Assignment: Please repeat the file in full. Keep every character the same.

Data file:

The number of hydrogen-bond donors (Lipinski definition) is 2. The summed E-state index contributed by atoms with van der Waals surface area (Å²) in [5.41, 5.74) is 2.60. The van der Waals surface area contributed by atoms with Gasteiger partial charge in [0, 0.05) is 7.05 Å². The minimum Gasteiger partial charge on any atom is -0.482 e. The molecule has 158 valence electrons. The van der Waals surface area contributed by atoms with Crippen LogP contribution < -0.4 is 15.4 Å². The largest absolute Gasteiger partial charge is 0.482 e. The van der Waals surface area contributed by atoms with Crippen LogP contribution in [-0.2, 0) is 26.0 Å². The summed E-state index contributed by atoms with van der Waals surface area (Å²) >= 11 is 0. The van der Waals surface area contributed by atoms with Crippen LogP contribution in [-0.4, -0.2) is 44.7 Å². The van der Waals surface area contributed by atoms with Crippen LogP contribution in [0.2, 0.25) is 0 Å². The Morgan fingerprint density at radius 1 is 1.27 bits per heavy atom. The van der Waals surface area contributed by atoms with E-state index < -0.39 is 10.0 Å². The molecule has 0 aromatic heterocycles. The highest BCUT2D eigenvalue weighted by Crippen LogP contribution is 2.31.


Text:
The number of hydrogen-bond donors (Lipinski definition) is 2. The summed E-state index contributed by atoms with van der Waals surface area (Å²) in [5.41, 5.74) is 2.60. The van der Waals surface area contributed by atoms with Gasteiger partial charge in [0, 0.05) is 7.05 Å². The minimum Gasteiger partial charge on any atom is -0.482 e. The molecule has 158 valence electrons. The van der Waals surface area contributed by atoms with Crippen LogP contribution < -0.4 is 15.4 Å². The largest absolute Gasteiger partial charge is 0.482 e. The van der Waals surface area contributed by atoms with Crippen LogP contribution in [-0.2, 0) is 26.0 Å². The summed E-state index contributed by atoms with van der Waals surface area (Å²) >= 11 is 0. The van der Waals surface area contributed by atoms with Crippen LogP contribution in [-0.4, -0.2) is 44.7 Å². The van der Waals surface area contributed by atoms with Crippen LogP contribution in [0.2, 0.25) is 0 Å². The Morgan fingerprint density at radius 1 is 1.27 bits per heavy atom. The van der Waals surface area contributed by atoms with E-state index < -0.39 is 10.0 Å². The molecule has 0 aromatic heterocycles. The highest BCUT2D eigenvalue weighted by Crippen LogP contribution is 2.31.